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My mother is a service coordinator for people with developmental disabilities. That means she helps people with disabilities, and their families, choose the services they need, and choose service providers. She's brilliant at what she does. Everybody loves her. She's probably the best person doing what she does, and I'm not even sure she really knows it. She just loves the work. She's good at it because she cares. Really cares. Hates the paperwork, I think, because it gets in the way of really doing her job, but loves the work. The most difficult part of her job is dealing with the stupid people... not the people with mental retardation, but the stupid people who just don't get it. People like the former principal at my brother's school, who told her at his IPP meeting that "maybe he should just go to a different school." I've just realized that it is because she saves all of her patience for work, that she has none for me.

Back in the mid sixties, when I was just a little shit, I vividly remember accompanying my mother to the grocery store. There was a sort of a ritual to the whole process that somehow seems to have gotten lost as the years have gone by. I don’t know if that's a good or a bad thing.

Growing up in Brooklyn, New York, we never had a car. It’s not that we were poor or anything but the hassle of the phenomenon known as alternate side of the street parking combined with the lack of a garage made my old man think it just wasn’t worth it. When we had to go somewhere, we usually relied on mass transportation or if it was within walking distance, our own two feet. When it came to the chore of grocery shopping, our two feet would have to do.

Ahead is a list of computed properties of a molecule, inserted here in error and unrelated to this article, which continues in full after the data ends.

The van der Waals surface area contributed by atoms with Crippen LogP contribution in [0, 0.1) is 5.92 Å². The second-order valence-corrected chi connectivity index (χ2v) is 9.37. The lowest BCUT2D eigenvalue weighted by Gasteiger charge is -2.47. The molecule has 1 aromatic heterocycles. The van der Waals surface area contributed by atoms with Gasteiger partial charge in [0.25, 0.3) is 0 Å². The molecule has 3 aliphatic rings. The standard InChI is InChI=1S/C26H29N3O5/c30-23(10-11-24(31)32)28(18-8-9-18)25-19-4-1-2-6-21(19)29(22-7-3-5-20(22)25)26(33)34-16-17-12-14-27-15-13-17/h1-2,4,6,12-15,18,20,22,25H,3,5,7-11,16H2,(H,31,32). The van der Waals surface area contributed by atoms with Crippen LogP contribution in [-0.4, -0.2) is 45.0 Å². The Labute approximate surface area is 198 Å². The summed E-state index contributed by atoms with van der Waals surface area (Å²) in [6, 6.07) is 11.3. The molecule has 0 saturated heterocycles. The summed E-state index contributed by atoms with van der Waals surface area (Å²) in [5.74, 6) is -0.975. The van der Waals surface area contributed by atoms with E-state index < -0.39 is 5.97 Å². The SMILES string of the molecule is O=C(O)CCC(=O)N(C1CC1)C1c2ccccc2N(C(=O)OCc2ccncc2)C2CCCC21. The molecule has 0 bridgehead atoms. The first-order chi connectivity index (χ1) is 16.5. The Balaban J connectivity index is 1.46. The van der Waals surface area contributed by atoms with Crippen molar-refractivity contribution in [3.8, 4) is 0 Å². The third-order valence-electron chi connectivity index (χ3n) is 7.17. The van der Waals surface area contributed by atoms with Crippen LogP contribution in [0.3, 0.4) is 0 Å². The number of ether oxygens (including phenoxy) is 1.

My mom, bless her soul, was all about what is known today as “one stop shopping”. The last thing she wanted to do was have to haul her ass from store to store with me in tow (dads didn’t “baby sit” back then) looking for gourmet items and specialty goods. Needless to say, my rock hard peas came frozen, my soggy asparagus came from a can and my mushrooms were trapped in a bottle with some sort of liquid that seem to make them disintegrate when it was opened. Meats were bought for the week and frozen and then later thawed out, freezer burn be damned. Hey, who could blame her? She worked hard all week and grocery shopping was a chore for Saturdays that could last upwards of two to three hours depending on things like the crowd and just how many supplies were needed.

With no car on hand, we were also subject to the change of seasons and the whims of the weather. I don’t care if it was the bitter cold of a New York winter or the stifling heat of one of its summers, she was going to make sure there was enough food in the house for us to get by. Like the postman and his appointed rounds, it was her mission.

And so Saturday morning would come along and she’d make her list of the items to get for the week, Shopping everyday when you’re doing it on foot after a hard days work wasn’t really an option. She’d ask my father if there was anything special he wanted and he’d say he didn’t care. We’d be sure to hear about that later in the week when he got salami for lunch instead of his treasured liverwurst. We’d get dressed accordingly and pull the shopping cart from its hiding place in the closet, the one with four wheels that you lugged behind you and that made a God awful squeaking sound and embark on our little journey.